Meriwether married her stepmother's brother, George Gilmer, in 1888 and began her journalism career after her neighbor Eliza Nicholson, owner of The Daily Picayune, saw her work and offered her a job as a reporter. As Mrs Gilmer she wrote obituaries, recipes and theater reviews. She later adopted the name Dorothy Dix, using Dix in honor of an family slave named Mr Dick, who had saved the Meriwether family silver during the Civil War. At least that was Gilmer's story. In fact the name Dorothy Dix had been around for a long time before she started writing advice columns. It was used when referring to Dorothea Lynde Dix (1802-1887), an author, teacher and reformer. Her efforts on behalf of the mentally ill and prisoners helped create dozens of new institutions across the United States and in Europe and changed people’s perceptions of these populations. Charged during the American Civil War with the administration of military hospitals, Dix also established a reputation as an advocate for the work of female nurses. Her own troubled family background and impoverished youth served as a galvanizing force throughout her career, although she remained silent on her own biographical details for most of her long, productive life. As for “Dorothy Dix Talks”, it would become the world's longest-running newspaper feature.
The column's widespread popularity began in 1923 when Dix signed with the Philadelphia-based Public Ledger Syndicate. At various times the column was published in 273 papers. At its peak in 1940, Dix was receiving 100,000 letters a year and her estimated reading audience was about 60 million. On top of all this, for years Gilmer worked for William Randolph Hearst’s New York Evening Journal as its leading crime reporter. She died in New Orleans on December 16, 1951, aged 90. But her name lives on in Australia, where the term “Dorothy Dixer” comes from the columnist’s reputed practice of framing questions herself to allow her to publish prepared answers. Here a “Dorothy Dixer” refers to a question from a Member of Parliament to a minister that enables the minister to make an announcement in the form of a reply.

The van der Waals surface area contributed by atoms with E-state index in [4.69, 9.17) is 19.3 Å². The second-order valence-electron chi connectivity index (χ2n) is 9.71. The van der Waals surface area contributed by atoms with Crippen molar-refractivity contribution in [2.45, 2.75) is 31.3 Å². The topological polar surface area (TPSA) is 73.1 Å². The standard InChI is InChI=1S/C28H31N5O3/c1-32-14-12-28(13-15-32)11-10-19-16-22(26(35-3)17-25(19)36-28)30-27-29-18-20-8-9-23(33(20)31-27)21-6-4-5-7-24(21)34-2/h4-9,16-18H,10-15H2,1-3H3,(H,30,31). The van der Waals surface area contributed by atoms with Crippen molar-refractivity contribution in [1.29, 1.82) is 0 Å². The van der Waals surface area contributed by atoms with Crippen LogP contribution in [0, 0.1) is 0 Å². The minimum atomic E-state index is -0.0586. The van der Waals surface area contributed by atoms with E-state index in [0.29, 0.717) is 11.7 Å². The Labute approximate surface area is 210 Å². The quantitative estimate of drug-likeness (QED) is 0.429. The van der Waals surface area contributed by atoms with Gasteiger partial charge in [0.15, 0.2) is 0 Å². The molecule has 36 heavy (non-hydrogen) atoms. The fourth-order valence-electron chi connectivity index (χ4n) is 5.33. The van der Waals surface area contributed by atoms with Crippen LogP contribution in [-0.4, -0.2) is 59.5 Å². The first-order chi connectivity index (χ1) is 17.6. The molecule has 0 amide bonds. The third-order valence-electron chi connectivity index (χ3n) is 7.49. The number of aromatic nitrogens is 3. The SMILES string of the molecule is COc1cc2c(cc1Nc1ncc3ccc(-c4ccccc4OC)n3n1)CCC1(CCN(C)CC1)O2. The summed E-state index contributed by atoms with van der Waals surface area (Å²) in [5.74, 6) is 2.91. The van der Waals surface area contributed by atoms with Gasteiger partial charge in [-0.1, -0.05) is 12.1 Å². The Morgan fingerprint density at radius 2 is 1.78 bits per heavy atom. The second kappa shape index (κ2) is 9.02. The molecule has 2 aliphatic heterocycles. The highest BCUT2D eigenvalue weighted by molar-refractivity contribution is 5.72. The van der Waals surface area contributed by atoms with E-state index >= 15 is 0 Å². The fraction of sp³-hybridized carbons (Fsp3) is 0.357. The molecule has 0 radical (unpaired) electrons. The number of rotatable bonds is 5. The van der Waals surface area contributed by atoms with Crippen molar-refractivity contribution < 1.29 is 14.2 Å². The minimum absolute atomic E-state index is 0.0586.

The most notable successors to Beatrice Fairfax and Dorothy Dix were identical twin sisters, Abigail Van Buren and Ann Landers, born 17 minutes apart as Pauline Esther “Popo” Friedman and the slightly older Esther Pauline “Eppie” Friedman respectively, in Sioux City, Iowa, on July 4, 1918. They had become “the most widely read and most quoted women in the world” by 1958, according to LIFE magazine. Pauline Esther became famous for her Dear Abby advice column, founded in 1956. She adopted Abigail Van Buren by combining the Old Testament prophetess from 1 Samuel with President Martin Van Buren. The Dear Abby column was syndicated in 1400 newspapers and had 110 million readers. Esther Pauline began writing the “Ask Ann Landers” column in 1955 after the death of its creator, Ruth Crowley, who had started the column in the Chicago Sun-Times in 1943. Esther Pauline won a contest to take over the column later that year, and took on the identity of Ann Landers. She continued it for 47 years, by which time its readership was 90 million people. A 1978 World Almanac survey named her the most influential woman in the United States. Pauline Esther died in Minneapolis, Minnesota, on January 16, 2013, aged 94, and Esther Pauline died in Chicago, Illinois, on June 22, 2002, aged 83.
Some advice columnists were men, and in 1958 Montgomery Clift played just such a journalist in the movie Lonelyhearts, based on the 1933 novel Miss Lonelyhearts by Nathanael West and the 1957 Broadway play by Howard Teichmann. Maureen Stapleton, in her first film role, was nominated for an Academy Award for Best Supporting Actress, as well as for a Golden Globe. Here is an Al Hirschfeld illustration of the cast, showing Stapleton at the door Clift, Robert Ryan, Dolores Hart and Myrna Loy: